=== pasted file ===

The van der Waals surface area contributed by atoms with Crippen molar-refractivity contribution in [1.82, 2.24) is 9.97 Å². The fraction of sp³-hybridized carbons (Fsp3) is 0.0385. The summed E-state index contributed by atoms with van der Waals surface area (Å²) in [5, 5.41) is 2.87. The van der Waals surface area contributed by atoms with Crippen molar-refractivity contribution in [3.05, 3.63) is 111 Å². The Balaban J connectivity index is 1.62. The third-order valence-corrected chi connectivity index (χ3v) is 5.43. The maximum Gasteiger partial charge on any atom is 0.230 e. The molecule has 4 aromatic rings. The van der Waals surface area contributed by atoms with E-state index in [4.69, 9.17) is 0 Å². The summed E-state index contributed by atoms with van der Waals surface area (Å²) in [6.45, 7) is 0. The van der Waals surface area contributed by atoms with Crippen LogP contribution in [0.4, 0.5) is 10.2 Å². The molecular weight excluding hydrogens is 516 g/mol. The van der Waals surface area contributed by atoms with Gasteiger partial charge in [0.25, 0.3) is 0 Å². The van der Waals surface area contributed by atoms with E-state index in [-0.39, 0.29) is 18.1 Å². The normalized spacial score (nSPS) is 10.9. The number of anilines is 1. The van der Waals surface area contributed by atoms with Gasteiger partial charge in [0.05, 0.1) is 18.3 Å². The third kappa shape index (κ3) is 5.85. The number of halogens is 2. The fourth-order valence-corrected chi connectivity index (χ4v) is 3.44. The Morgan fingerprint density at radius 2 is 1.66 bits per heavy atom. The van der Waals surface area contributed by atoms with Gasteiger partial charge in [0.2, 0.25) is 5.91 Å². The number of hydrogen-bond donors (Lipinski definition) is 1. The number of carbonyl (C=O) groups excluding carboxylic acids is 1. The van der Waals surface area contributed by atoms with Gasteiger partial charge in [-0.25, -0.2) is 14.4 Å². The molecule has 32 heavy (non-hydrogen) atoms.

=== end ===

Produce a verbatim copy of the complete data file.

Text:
The van der Waals surface area contributed by atoms with Crippen molar-refractivity contribution in [1.82, 2.24) is 9.97 Å². The fraction of sp³-hybridized carbons (Fsp3) is 0.0385. The summed E-state index contributed by atoms with van der Waals surface area (Å²) in [5, 5.41) is 2.87. The van der Waals surface area contributed by atoms with Crippen molar-refractivity contribution in [3.05, 3.63) is 111 Å². The Balaban J connectivity index is 1.62. The third-order valence-corrected chi connectivity index (χ3v) is 5.43. The maximum Gasteiger partial charge on any atom is 0.230 e. The molecule has 4 aromatic rings. The van der Waals surface area contributed by atoms with E-state index in [4.69, 9.17) is 0 Å². The summed E-state index contributed by atoms with van der Waals surface area (Å²) in [6.45, 7) is 0. The van der Waals surface area contributed by atoms with Crippen LogP contribution in [0.4, 0.5) is 10.2 Å². The molecular weight excluding hydrogens is 516 g/mol. The van der Waals surface area contributed by atoms with Gasteiger partial charge in [0.25, 0.3) is 0 Å². The van der Waals surface area contributed by atoms with E-state index in [-0.39, 0.29) is 18.1 Å². The normalized spacial score (nSPS) is 10.9. The number of anilines is 1. The van der Waals surface area contributed by atoms with Gasteiger partial charge in [0.05, 0.1) is 18.3 Å². The third kappa shape index (κ3) is 5.85. The number of halogens is 2. The fourth-order valence-corrected chi connectivity index (χ4v) is 3.44. The Morgan fingerprint density at radius 2 is 1.66 bits per heavy atom. The van der Waals surface area contributed by atoms with Gasteiger partial charge in [0.2, 0.25) is 5.91 Å². The number of hydrogen-bond donors (Lipinski definition) is 1. The number of carbonyl (C=O) groups excluding carboxylic acids is 1. The van der Waals surface area contributed by atoms with Gasteiger partial charge in [-0.25, -0.2) is 14.4 Å². The molecule has 32 heavy (non-hydrogen) atoms.